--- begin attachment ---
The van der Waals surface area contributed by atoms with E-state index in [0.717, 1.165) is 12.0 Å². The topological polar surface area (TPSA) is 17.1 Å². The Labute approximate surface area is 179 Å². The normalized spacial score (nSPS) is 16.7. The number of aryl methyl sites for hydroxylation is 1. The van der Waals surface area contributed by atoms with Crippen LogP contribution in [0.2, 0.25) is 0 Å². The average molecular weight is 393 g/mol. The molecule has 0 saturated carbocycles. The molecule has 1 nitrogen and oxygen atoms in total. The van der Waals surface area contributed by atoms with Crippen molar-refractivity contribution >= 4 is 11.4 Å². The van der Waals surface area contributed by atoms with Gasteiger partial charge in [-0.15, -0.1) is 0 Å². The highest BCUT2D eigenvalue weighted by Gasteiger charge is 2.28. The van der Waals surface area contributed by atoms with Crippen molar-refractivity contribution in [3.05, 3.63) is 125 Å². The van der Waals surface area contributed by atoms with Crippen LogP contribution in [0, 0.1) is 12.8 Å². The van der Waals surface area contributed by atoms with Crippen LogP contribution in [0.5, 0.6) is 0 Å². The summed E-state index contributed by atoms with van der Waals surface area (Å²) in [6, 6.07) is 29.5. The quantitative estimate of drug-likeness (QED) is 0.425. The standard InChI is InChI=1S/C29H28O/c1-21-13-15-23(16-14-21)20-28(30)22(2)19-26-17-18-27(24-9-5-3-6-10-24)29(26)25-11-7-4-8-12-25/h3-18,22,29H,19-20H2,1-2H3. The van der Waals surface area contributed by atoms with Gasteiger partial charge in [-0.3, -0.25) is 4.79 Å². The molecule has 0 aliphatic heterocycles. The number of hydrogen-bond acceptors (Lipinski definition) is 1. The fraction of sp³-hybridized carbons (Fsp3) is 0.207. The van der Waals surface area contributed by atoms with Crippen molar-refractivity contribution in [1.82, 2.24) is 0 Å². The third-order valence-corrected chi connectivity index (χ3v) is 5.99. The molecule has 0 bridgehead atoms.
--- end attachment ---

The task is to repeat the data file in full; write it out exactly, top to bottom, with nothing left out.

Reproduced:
The van der Waals surface area contributed by atoms with E-state index in [0.717, 1.165) is 12.0 Å². The topological polar surface area (TPSA) is 17.1 Å². The Labute approximate surface area is 179 Å². The normalized spacial score (nSPS) is 16.7. The number of aryl methyl sites for hydroxylation is 1. The van der Waals surface area contributed by atoms with Crippen LogP contribution in [0.2, 0.25) is 0 Å². The average molecular weight is 393 g/mol. The molecule has 0 saturated carbocycles. The molecule has 1 nitrogen and oxygen atoms in total. The van der Waals surface area contributed by atoms with Crippen molar-refractivity contribution >= 4 is 11.4 Å². The van der Waals surface area contributed by atoms with Gasteiger partial charge in [-0.15, -0.1) is 0 Å². The highest BCUT2D eigenvalue weighted by Gasteiger charge is 2.28. The van der Waals surface area contributed by atoms with Crippen molar-refractivity contribution in [3.05, 3.63) is 125 Å². The van der Waals surface area contributed by atoms with Crippen LogP contribution in [0, 0.1) is 12.8 Å². The van der Waals surface area contributed by atoms with Crippen LogP contribution in [0.5, 0.6) is 0 Å². The summed E-state index contributed by atoms with van der Waals surface area (Å²) in [6, 6.07) is 29.5. The quantitative estimate of drug-likeness (QED) is 0.425. The standard InChI is InChI=1S/C29H28O/c1-21-13-15-23(16-14-21)20-28(30)22(2)19-26-17-18-27(24-9-5-3-6-10-24)29(26)25-11-7-4-8-12-25/h3-18,22,29H,19-20H2,1-2H3. The van der Waals surface area contributed by atoms with Gasteiger partial charge in [-0.3, -0.25) is 4.79 Å². The molecule has 0 aliphatic heterocycles. The number of hydrogen-bond acceptors (Lipinski definition) is 1. The fraction of sp³-hybridized carbons (Fsp3) is 0.207. The van der Waals surface area contributed by atoms with Crippen molar-refractivity contribution in [1.82, 2.24) is 0 Å². The third-order valence-corrected chi connectivity index (χ3v) is 5.99. The molecule has 0 bridgehead atoms.